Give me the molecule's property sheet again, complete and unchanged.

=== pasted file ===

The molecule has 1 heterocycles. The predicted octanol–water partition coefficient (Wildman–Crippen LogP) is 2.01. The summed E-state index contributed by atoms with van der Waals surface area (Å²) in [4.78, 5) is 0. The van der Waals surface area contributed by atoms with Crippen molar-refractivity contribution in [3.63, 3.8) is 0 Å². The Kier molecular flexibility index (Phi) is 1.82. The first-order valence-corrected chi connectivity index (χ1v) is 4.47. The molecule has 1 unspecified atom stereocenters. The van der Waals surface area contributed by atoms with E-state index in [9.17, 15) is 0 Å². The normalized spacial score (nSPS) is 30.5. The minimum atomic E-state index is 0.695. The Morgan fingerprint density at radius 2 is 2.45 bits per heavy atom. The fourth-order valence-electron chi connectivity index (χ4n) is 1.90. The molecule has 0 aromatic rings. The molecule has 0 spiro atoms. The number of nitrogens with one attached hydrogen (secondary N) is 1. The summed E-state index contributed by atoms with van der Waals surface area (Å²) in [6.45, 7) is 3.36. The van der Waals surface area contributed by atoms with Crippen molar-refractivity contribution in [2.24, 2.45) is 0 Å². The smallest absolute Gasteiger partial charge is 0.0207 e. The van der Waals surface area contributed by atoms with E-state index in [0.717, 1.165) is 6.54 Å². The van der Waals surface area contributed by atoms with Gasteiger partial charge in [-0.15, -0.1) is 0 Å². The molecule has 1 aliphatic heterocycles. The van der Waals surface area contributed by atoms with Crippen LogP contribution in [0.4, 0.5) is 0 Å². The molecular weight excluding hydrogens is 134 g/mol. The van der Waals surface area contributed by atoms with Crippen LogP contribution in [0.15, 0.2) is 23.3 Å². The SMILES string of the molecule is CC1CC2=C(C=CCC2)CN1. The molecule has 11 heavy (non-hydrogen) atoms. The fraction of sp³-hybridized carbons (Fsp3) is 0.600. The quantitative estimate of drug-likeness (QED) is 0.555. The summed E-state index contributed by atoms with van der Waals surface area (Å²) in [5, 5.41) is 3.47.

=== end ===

The molecule has 1 heterocycles. The predicted octanol–water partition coefficient (Wildman–Crippen LogP) is 2.01. The summed E-state index contributed by atoms with van der Waals surface area (Å²) in [4.78, 5) is 0. The van der Waals surface area contributed by atoms with Crippen molar-refractivity contribution in [3.63, 3.8) is 0 Å². The Kier molecular flexibility index (Phi) is 1.82. The first-order valence-corrected chi connectivity index (χ1v) is 4.47. The molecule has 1 unspecified atom stereocenters. The van der Waals surface area contributed by atoms with E-state index in [9.17, 15) is 0 Å². The normalized spacial score (nSPS) is 30.5. The minimum atomic E-state index is 0.695. The Morgan fingerprint density at radius 2 is 2.45 bits per heavy atom. The fourth-order valence-electron chi connectivity index (χ4n) is 1.90. The molecule has 0 aromatic rings. The molecule has 0 spiro atoms. The number of nitrogens with one attached hydrogen (secondary N) is 1. The summed E-state index contributed by atoms with van der Waals surface area (Å²) in [6.45, 7) is 3.36. The van der Waals surface area contributed by atoms with Crippen molar-refractivity contribution in [2.24, 2.45) is 0 Å². The smallest absolute Gasteiger partial charge is 0.0207 e. The van der Waals surface area contributed by atoms with E-state index in [0.717, 1.165) is 6.54 Å². The van der Waals surface area contributed by atoms with Gasteiger partial charge in [-0.15, -0.1) is 0 Å². The molecule has 1 aliphatic heterocycles. The van der Waals surface area contributed by atoms with Crippen LogP contribution in [0.4, 0.5) is 0 Å². The molecular weight excluding hydrogens is 134 g/mol. The van der Waals surface area contributed by atoms with Crippen LogP contribution in [0.15, 0.2) is 23.3 Å². The SMILES string of the molecule is CC1CC2=C(C=CCC2)CN1. The molecule has 11 heavy (non-hydrogen) atoms. The fraction of sp³-hybridized carbons (Fsp3) is 0.600. The quantitative estimate of drug-likeness (QED) is 0.555. The summed E-state index contributed by atoms with van der Waals surface area (Å²) in [5, 5.41) is 3.47.